Grammatical Deviations in the Spoken and Written Language of Hebrew-Speaking Children With Hearing Impairments Purpose: The present study reports a detailed analysis of written and spoken language samples of Hebrew-speaking children aged 11–13 years who are deaf. It focuses on the description of various grammatical deviations in the two modalities. Method: Participants were 13 students with hearing impairments (HI) attending special classrooms integrated into ... Research Article
Research Article  |   April 01, 2001
Grammatical Deviations in the Spoken and Written Language of Hebrew-Speaking Children With Hearing Impairments
 
Author Affiliations & Notes
  • Hana Tur-Kaspa, PhD
    Tel Aviv University, Israel
  • Esther Dromi
    Tel Aviv University, Israel University of Texas at Dallas
  • Contact author: Hana Tur-Kaspa, PhD, School of Education, Tel Aviv University, Ramat Aviv, Tel Aviv, Israel, 69978.
    Contact author: Hana Tur-Kaspa, PhD, School of Education, Tel Aviv University, Ramat Aviv, Tel Aviv, Israel, 69978.×
  • Corresponding author: e-mail: chani@post.tau.ac.il
Article Information
Hearing Disorders / Cultural & Linguistic Diversity / Research Articles
Research Article   |   April 01, 2001
Grammatical Deviations in the Spoken and Written Language of Hebrew-Speaking Children With Hearing Impairments
Language, Speech, and Hearing Services in Schools, April 2001, Vol. 32, 79-89. doi:10.1044/0161-1461(2001/007)
History: Received February 24, 2000 , Accepted September 27, 2000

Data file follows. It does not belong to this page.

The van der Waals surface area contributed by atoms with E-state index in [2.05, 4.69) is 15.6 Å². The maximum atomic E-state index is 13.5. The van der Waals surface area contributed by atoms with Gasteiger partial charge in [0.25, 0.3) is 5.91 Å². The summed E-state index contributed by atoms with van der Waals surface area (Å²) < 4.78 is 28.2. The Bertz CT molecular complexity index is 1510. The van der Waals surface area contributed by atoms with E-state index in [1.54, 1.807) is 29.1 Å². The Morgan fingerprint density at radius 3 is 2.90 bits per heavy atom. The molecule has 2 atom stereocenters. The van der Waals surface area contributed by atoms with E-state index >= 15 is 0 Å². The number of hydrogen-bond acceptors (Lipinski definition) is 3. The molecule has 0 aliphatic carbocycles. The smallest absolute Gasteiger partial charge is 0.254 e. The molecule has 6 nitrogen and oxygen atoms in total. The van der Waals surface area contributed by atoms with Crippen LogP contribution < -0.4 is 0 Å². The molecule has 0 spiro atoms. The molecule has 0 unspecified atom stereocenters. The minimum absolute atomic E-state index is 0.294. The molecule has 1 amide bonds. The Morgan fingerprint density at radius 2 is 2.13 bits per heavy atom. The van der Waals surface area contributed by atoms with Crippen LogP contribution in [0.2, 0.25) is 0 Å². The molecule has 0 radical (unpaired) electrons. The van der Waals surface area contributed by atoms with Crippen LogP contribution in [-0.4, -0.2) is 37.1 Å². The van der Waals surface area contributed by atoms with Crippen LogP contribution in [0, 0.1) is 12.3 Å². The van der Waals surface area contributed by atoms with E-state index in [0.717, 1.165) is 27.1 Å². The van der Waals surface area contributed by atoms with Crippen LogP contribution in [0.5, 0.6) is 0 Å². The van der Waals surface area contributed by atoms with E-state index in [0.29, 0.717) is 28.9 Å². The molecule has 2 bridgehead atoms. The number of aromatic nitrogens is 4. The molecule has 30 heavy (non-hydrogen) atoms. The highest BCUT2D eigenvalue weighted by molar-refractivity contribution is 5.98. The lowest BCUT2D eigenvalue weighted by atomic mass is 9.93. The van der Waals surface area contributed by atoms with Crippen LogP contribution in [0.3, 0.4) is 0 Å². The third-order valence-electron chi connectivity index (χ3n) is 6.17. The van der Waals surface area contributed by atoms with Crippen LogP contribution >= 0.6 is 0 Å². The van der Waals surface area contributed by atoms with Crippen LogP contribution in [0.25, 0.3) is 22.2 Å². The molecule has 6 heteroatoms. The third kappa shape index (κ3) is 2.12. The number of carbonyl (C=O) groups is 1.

Language, Speech, and Hearing Services in Schools, April 2001, Vol. 32, 79-89. doi:10.1044/0161-1461(2001/007)
History: Received February 24, 2000; Accepted September 27, 2000
Web of Science® Times Cited: 19

Purpose: The present study reports a detailed analysis of written and spoken language samples of Hebrew-speaking children aged 11–13 years who are deaf. It focuses on the description of various grammatical deviations in the two modalities.

Method: Participants were 13 students with hearing impairments (HI) attending special classrooms integrated into two elementary schools in Tel Aviv, Israel, and 9 students with normal hearing (NH) in regular classes in these same schools. Spoken and written language samples were collected from all participants using the same five preplanned elicitation probes.

Results: Students with HI were found to display significantly more grammatical deviations than their NH peers in both their spoken and written language samples. Most importantly, between-modality differences were noted. The participants with HI exhibited significantly more grammatical deviations in their written language samples than in their spoken samples. However, the distribution of grammatical deviations across categories was similar in the two modalities. The most common grammatical deviations in order of their frequency were failure to supply obligatory morphological markers, failure to mark grammatical agreement, and the omission of a major syntactic constituent in a sentence. Word order violations were rarely recorded in the Hebrew samples.

Clinical Implications: Performance differences in the two modalities encourage clinicians and teachers to facilitate target linguistic forms in diverse communication contexts. Furthermore, the identification of linguistic targets for intervention must be based on the unique grammatical structure of the target language.

ACKNOWLEDGMENTS
We extend our gratitude to Talila Gilad for her assistance in the data collection and to Dee B. Ankonina for her editorial contribution.
Order a Subscription
Pay Per View
Entire Language, Speech, and Hearing Services in Schools content & archive
24-hour access
This Article
24-hour access